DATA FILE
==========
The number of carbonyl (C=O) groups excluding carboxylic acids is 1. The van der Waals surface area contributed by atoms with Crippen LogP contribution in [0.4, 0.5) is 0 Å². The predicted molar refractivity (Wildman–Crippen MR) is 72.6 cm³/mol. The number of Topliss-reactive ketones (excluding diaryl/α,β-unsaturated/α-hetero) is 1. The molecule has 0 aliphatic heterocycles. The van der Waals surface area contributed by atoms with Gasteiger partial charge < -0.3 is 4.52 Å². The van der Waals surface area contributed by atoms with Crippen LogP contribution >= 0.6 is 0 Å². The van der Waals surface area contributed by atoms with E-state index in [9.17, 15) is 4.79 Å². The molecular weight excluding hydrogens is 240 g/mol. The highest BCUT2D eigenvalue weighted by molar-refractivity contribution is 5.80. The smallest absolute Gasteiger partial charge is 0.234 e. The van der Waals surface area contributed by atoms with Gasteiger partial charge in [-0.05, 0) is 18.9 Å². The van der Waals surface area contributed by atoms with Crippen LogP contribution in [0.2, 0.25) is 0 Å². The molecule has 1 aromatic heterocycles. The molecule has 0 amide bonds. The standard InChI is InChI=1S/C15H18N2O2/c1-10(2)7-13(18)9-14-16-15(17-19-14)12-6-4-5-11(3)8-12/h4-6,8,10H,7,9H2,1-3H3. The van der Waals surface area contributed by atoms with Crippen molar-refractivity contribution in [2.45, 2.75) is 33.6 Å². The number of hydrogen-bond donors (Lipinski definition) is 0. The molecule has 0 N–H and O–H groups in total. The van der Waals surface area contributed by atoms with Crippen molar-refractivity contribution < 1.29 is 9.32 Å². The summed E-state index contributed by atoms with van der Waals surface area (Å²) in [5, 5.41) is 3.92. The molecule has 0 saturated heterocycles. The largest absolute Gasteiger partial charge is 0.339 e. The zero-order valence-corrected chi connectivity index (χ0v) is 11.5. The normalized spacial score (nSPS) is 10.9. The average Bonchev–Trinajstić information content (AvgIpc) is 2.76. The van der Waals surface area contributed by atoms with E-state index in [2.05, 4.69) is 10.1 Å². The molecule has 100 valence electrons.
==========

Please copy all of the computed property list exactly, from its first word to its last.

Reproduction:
The number of carbonyl (C=O) groups excluding carboxylic acids is 1. The van der Waals surface area contributed by atoms with Crippen LogP contribution in [0.4, 0.5) is 0 Å². The predicted molar refractivity (Wildman–Crippen MR) is 72.6 cm³/mol. The number of Topliss-reactive ketones (excluding diaryl/α,β-unsaturated/α-hetero) is 1. The molecule has 0 aliphatic heterocycles. The van der Waals surface area contributed by atoms with Gasteiger partial charge < -0.3 is 4.52 Å². The van der Waals surface area contributed by atoms with Crippen LogP contribution >= 0.6 is 0 Å². The van der Waals surface area contributed by atoms with E-state index in [9.17, 15) is 4.79 Å². The molecular weight excluding hydrogens is 240 g/mol. The highest BCUT2D eigenvalue weighted by molar-refractivity contribution is 5.80. The smallest absolute Gasteiger partial charge is 0.234 e. The van der Waals surface area contributed by atoms with Gasteiger partial charge in [-0.05, 0) is 18.9 Å². The van der Waals surface area contributed by atoms with Crippen LogP contribution in [0.2, 0.25) is 0 Å². The molecule has 1 aromatic heterocycles. The molecule has 0 amide bonds. The standard InChI is InChI=1S/C15H18N2O2/c1-10(2)7-13(18)9-14-16-15(17-19-14)12-6-4-5-11(3)8-12/h4-6,8,10H,7,9H2,1-3H3. The van der Waals surface area contributed by atoms with Crippen molar-refractivity contribution in [2.45, 2.75) is 33.6 Å². The number of hydrogen-bond donors (Lipinski definition) is 0. The molecule has 0 N–H and O–H groups in total. The van der Waals surface area contributed by atoms with Crippen molar-refractivity contribution < 1.29 is 9.32 Å². The summed E-state index contributed by atoms with van der Waals surface area (Å²) in [5, 5.41) is 3.92. The molecule has 0 saturated heterocycles. The largest absolute Gasteiger partial charge is 0.339 e. The zero-order valence-corrected chi connectivity index (χ0v) is 11.5. The normalized spacial score (nSPS) is 10.9. The average Bonchev–Trinajstić information content (AvgIpc) is 2.76. The van der Waals surface area contributed by atoms with E-state index in [2.05, 4.69) is 10.1 Å². The molecule has 100 valence electrons.